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Not sure if this is the appropriate place to pose this question, but apparently we don't have a Latin Stackexchange...

The motto of Birkbeck College in London is "In nocte consilium". However I have seen widely differing interpretations of this phrase. The Wikipedia page cites a web page from a department of the college (now dead link), stating it means "Study by night". However a page on Wikipedia states that this phrase means "Tomorrow is a new day", which I don't see how could be possibly connected to the previous translation. And then on a page from Wikiproverbs, meanings like "An hour in the morning is worth two in the evening." are listed, which seem to be completely contrary to the first translation.

Finally, on the page http://distichalatina.blogspot.com/2012/01/in-nocte-consilium.html, a whole passage is displayed, stating:

In Nocte Consilium

Consilium in tenebris capias et nocte profunda:

Humanis obstat sensibus alma dies.

--

Before thou bring thy Workes to Light,

Consider on them, in the Night.

Which I find most plausible.

How shall this phrase be interpreted in English exactly? Surely a college that adopts this motto should have a clear idea about what it means before doing so? However, Googling doesn't reveal any official information on it given by the college...

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    I think most people would say Tomorrow is a new day is the best (or at least, most common) equivalent. The original Latin probably had more the sense of Night is the mother of counsel (i.e. - don't make momentous decisions hastily, sleep on it first). You'd expect a place of learning to endorse the idea that people should be careful and considered in their decision-making. – FumbleFingers Dec 10 '15 at 17:31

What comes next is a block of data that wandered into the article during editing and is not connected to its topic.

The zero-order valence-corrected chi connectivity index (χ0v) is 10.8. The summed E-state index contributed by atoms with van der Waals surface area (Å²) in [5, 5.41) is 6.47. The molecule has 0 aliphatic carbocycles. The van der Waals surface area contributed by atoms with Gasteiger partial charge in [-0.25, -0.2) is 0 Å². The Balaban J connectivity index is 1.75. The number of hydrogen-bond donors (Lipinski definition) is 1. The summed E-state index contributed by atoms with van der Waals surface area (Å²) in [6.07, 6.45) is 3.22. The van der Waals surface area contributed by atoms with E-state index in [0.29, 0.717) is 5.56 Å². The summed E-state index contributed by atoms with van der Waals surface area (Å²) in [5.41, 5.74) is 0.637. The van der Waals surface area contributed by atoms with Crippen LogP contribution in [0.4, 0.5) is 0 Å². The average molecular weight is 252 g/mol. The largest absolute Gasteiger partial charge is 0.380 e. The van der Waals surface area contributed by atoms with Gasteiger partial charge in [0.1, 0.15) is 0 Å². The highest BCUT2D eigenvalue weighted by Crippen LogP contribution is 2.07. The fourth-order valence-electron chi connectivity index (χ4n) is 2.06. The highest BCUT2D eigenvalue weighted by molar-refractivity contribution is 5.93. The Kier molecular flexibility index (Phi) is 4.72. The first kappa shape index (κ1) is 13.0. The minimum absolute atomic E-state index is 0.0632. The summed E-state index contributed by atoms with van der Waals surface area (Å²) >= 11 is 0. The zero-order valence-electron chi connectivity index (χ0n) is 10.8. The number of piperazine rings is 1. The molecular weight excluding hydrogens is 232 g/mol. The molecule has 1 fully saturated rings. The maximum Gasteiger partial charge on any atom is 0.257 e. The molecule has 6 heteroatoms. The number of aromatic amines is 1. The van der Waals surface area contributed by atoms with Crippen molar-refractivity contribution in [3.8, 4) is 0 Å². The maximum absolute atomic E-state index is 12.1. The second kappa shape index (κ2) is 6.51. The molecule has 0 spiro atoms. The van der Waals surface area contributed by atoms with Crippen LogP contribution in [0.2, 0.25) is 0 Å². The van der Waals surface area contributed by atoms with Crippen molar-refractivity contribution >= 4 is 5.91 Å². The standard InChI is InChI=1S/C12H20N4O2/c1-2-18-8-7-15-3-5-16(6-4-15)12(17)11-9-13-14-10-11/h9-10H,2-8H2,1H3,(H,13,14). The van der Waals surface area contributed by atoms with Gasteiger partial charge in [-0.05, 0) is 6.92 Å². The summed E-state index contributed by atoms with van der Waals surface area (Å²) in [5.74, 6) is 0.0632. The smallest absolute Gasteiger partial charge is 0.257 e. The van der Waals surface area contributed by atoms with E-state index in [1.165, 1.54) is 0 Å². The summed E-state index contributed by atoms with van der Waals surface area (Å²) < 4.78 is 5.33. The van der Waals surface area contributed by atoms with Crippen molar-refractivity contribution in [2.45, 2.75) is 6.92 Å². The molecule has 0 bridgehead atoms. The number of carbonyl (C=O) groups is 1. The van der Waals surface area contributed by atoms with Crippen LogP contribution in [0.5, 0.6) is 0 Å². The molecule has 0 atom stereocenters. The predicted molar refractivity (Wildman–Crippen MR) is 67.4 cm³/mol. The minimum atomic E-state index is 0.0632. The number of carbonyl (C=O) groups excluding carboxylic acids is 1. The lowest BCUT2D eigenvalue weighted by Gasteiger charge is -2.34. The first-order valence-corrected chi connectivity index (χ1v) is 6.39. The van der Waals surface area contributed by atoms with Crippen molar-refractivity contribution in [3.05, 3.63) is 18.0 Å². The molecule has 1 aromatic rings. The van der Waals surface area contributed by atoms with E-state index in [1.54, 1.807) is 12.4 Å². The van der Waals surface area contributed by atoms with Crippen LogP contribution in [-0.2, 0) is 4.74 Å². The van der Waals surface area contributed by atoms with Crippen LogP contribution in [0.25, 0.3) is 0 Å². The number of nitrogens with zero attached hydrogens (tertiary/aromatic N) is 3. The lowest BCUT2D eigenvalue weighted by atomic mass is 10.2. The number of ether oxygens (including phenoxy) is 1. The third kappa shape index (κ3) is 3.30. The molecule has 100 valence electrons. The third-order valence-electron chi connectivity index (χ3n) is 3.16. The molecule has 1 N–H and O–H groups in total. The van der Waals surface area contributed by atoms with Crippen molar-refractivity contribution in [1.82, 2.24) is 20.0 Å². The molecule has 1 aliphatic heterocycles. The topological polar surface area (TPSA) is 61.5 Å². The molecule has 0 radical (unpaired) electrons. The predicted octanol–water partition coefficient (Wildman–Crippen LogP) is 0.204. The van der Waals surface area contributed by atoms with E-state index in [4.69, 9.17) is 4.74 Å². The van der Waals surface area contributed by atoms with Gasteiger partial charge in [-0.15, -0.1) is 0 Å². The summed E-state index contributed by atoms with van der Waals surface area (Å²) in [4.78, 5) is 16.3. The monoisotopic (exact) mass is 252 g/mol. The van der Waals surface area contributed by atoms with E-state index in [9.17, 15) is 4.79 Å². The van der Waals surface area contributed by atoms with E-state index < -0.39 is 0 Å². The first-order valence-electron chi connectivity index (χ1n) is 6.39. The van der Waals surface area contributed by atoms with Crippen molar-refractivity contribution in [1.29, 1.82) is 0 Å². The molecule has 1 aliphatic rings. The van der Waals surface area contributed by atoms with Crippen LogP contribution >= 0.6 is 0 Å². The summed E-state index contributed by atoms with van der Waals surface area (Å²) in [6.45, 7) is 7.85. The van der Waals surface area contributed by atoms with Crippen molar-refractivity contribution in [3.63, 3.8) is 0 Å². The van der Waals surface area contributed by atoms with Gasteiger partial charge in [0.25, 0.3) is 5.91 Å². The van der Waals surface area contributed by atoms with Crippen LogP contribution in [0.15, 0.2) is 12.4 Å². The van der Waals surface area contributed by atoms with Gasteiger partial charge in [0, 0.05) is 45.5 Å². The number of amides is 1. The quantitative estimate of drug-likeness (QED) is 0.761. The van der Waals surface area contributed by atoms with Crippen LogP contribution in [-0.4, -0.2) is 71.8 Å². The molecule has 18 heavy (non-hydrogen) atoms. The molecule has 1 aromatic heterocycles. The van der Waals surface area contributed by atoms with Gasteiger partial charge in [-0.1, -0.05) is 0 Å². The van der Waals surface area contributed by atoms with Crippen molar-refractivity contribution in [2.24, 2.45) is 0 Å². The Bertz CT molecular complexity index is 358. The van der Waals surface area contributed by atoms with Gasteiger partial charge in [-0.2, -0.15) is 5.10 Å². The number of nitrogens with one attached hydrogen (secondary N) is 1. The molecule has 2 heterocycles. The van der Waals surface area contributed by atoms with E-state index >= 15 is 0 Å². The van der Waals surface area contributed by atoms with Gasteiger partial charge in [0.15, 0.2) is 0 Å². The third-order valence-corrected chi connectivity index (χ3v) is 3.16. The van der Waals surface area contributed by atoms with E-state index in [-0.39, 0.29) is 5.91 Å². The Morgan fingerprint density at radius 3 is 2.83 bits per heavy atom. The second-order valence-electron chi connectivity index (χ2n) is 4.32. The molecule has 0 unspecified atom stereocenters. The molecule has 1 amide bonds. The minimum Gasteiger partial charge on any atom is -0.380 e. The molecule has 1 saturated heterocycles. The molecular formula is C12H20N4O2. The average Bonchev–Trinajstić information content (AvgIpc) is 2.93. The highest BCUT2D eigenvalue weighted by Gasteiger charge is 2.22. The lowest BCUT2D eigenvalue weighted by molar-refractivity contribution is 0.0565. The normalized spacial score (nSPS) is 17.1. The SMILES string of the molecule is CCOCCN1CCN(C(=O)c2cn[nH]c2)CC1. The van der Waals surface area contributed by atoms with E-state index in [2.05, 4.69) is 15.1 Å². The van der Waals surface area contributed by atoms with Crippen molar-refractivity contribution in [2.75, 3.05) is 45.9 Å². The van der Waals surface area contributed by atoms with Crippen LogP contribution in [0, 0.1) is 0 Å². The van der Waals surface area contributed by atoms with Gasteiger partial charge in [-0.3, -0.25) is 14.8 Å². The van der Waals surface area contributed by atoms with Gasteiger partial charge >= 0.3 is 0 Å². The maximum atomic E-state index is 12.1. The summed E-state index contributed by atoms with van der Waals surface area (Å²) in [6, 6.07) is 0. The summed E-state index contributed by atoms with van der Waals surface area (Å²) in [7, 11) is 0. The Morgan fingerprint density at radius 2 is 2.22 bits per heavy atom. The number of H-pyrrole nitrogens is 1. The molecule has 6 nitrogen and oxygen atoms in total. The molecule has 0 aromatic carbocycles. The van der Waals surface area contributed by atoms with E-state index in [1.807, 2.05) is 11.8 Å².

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    Why don't you ask the college? – user140086 Dec 10 '15 at 17:50
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    @FumbleFingers The opening words on Birkbeck's web-site say it all: Birkbeck is London's only specialist provider of evening university study, offering part-time and full-time courses by evening study at all levels. (It so happens that my son is a PhD student there - though, in his case, a mature full-timer). It seems almost certain to me that the motto has something to do with the evening-study specialisation. – WS2 Dec 10 '15 at 19:23
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    @WS2: I think that must be right. When I was guest speaker in a Birkbeck applied linguistics seminar back in 2002 it was an evening class. I didn't think anything of it at the time, but it makes sense of the motto, and it makes sense that a school started to train mechanics would have evening classes for workingmen. Not something I knew before; thanks. – John Lawler Dec 11 '15 at 0:42
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    I've walked past Birkbeck College many times, and the crescent moon in place of the dot over the 'i' on its signs might be a clue. And apart from variations in how 'consilium' might be translated, 'in nocte' must surely be 'in the night' or 'by night', so translations such as 'Tomorrow is a new day' are simply whimsical. – David Garner Dec 11 '15 at 18:07
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In Nocte Consilium
Counsel in the night (Judgment at night)

Consilium in tenebris capias et nocte profunda:
You should* take counsel (Consider your judgment) in the darkness and in the deep night (late at night)

Humanis obstat sensibus alma dies.
The nurturing day is a hindrance to human perception (understanding).

English has the idiom "Sleep on it," meaning withhold immediate judgment, but it lacks the notion of active consideration at night.

*The verb of the main clause is second person, present tense, subjuctive mood, active voice -- the so-called jussive subjunctive. It expresses an exhortation or command.

  • Note also the emblem of the college, with its lamps/candles (for presumably burning the midnight oil !) and the owl, symbol of wisdom since the time of Minerva's worship as goddess. [A porch way of the college on Malet Street shows][1] "Aladdin"-type lamps, rather than candles, in relief with the owl. [1]:google.co.uk/maps/@51.5220476,-0.1309286,3a,40.3y,55.07h,91.22t/… – MikeW Sep 20 '16 at 8:10

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